Over time, the patient will be able to space the time of urination more and more.

Drug treatments and surgery

Pain relievers are often needed to calm and reduce the pain of interstitial cystitis. Sometimes antidepressants can also be used to reduce psychological pain, but also to allow the bladder to relax.

Regarding the urgency of urination, antihistamines are sometimes prescribed to allow better intervals between urination. Pentosan is also useful for the restoration of the bladder wall.

When the latter treatment fails, a solution of pentosan can be placed directly into the bladder using a catheter. The patient must then keep the solution for about fifteen minutes, before urinating to evacuate the product.

Other techniques can be used by doctors, including:

  • Stimulation of the nerves coming from the spinal cord: these nerve roots control the bladder and their stimulation can help reduce the pain and urgency of cystitis;
  • The dilation of the bladder using gas or a liquid: this is called bladder hydrodistension; this treatment can relieve symptoms;

All of these treatments are generally combined. However, when these combined treatments prove ineffective, surgery may be considered.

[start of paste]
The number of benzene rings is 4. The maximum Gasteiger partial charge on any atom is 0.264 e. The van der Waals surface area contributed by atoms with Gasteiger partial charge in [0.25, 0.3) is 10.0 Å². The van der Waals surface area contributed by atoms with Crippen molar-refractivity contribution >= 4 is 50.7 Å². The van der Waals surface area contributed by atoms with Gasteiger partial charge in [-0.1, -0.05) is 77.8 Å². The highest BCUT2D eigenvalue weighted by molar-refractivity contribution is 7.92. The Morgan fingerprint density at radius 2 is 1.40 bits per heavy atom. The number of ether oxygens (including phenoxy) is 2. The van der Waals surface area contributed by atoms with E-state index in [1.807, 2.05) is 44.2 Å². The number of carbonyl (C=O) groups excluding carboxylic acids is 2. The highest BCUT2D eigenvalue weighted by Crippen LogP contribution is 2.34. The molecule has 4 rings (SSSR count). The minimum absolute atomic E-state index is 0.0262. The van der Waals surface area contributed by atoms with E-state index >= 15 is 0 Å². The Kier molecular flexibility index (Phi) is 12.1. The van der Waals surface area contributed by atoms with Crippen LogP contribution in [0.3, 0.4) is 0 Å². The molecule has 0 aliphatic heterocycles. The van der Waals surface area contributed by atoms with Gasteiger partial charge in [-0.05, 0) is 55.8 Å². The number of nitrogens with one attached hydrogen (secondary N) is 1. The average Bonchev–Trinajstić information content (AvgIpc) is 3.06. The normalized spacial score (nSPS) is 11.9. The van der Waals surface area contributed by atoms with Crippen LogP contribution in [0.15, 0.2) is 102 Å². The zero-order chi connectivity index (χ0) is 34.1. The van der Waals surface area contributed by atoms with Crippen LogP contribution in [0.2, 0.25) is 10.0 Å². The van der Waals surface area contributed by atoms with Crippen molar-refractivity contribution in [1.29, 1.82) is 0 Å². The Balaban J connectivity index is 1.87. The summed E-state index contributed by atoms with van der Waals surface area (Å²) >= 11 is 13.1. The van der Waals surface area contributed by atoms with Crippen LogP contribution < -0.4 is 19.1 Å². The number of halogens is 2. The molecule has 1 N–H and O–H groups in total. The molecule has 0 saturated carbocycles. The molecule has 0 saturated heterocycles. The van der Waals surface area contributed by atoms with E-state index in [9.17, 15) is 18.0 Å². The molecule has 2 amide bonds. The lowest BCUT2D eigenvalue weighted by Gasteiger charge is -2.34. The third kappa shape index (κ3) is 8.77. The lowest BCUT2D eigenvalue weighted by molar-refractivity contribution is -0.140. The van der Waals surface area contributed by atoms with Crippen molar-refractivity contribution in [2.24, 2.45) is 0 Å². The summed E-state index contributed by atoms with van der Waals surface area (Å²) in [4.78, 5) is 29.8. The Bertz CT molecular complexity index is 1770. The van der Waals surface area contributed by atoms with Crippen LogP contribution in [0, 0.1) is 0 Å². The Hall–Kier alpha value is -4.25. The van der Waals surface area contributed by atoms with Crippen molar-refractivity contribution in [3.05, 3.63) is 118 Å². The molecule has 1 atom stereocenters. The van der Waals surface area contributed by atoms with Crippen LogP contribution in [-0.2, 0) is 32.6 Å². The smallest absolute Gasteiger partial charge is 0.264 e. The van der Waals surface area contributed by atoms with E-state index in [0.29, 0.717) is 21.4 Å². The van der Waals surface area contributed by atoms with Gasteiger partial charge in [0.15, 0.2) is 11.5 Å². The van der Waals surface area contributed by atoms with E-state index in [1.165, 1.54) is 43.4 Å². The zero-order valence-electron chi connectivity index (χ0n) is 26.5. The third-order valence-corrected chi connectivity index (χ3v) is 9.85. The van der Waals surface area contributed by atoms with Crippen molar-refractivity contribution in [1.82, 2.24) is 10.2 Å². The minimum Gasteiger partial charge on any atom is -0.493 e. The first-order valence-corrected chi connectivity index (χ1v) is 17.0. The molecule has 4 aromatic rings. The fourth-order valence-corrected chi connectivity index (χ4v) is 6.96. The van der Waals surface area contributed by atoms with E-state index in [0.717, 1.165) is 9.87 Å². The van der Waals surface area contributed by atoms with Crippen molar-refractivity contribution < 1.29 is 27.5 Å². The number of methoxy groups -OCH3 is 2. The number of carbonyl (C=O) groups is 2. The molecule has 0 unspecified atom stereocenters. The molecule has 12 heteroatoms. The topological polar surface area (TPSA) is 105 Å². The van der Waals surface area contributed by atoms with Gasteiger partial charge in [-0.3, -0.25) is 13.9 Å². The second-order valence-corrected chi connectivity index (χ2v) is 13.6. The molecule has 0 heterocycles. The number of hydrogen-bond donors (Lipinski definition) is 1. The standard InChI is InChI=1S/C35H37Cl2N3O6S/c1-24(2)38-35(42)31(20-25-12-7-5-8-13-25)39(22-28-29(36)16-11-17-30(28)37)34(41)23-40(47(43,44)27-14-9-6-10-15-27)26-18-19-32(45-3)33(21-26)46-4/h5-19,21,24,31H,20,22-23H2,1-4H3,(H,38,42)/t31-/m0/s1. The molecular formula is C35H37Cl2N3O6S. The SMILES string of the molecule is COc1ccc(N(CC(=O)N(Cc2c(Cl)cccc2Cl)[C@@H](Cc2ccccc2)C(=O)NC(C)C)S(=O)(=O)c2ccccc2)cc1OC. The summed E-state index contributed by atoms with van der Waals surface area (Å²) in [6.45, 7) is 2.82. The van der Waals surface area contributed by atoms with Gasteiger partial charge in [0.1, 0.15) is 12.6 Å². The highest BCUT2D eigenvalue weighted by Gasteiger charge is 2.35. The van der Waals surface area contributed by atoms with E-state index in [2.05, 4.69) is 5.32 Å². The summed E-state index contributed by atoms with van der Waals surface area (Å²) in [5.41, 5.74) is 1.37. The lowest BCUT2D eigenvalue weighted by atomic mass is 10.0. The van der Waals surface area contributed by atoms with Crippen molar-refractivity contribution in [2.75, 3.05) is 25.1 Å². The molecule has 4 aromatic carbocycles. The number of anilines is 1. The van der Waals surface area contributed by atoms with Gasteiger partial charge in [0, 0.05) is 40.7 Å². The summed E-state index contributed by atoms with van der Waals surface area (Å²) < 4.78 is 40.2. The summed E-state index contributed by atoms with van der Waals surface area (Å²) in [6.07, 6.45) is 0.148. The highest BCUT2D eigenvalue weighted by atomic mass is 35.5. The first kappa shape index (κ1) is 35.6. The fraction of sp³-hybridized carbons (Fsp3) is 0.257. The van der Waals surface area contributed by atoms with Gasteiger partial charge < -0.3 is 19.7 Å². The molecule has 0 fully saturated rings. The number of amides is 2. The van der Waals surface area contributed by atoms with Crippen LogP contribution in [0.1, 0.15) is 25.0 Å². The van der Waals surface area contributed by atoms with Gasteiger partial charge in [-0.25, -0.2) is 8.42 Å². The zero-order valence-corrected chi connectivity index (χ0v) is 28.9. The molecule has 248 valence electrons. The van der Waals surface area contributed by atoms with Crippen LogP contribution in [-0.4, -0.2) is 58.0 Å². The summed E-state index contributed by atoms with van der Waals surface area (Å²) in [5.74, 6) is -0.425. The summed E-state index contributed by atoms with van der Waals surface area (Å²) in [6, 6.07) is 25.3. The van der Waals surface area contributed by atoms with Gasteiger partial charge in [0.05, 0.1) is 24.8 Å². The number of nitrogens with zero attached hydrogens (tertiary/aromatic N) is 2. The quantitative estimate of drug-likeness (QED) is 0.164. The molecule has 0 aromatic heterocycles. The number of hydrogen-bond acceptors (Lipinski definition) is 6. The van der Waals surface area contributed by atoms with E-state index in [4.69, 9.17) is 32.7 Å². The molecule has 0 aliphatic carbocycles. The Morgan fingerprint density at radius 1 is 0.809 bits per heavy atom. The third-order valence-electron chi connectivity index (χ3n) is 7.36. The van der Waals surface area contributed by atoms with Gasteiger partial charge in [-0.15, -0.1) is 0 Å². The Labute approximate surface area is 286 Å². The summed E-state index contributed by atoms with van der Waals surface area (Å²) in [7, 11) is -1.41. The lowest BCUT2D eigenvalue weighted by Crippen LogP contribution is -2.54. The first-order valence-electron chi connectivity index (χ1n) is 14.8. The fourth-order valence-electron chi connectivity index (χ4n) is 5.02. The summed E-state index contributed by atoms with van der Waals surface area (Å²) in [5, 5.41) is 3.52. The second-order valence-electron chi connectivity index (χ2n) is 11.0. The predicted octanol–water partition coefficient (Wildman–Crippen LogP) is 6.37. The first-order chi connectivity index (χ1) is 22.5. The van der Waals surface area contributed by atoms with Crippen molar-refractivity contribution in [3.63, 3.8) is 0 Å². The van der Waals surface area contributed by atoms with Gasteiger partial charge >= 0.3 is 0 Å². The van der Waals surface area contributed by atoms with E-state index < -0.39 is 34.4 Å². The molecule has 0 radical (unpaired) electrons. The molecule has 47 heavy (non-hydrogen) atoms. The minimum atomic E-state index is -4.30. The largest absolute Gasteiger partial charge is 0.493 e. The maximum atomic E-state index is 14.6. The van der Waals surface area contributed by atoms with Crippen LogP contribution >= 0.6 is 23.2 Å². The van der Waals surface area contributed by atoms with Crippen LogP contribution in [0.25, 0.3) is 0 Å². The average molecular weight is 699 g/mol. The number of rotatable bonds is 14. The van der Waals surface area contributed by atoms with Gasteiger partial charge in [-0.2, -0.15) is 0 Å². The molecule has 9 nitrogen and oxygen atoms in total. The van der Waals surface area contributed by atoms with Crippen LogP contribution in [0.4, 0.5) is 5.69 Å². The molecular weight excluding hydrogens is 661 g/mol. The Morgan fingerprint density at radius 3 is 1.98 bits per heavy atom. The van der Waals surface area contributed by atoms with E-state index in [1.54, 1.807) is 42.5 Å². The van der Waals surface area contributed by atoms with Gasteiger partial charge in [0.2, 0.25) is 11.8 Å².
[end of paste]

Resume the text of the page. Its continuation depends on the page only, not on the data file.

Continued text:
Interstitial cystitis: what to remember

Unlike bacteriological cystitis (which can be treated with antibiotics), interstitial cystitis is not a bacterial infection: it is a chronic disease, which can last over time, the causes of which are poorly understood, with a significant risk of recurrence.

The emphasis is therefore now placed on the importance of quality multidisciplinary care, to reduce symptoms as much as possible during episodes of cystitis. Interstitial cystitis is probably underdiagnosed and its prevalence varies by country.

In the United States, the prevalence of interstitial cystitis is estimated at 1 in 1,500 people. In 90% of cases, women are affected.

In all cases, being a chronic condition, it is important to be medically monitored during periods of relapses and remissions; relapses are common but symptoms can be greatly reduced with adequate treatment.

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Interstitial cystitis or the symptom of painful bladder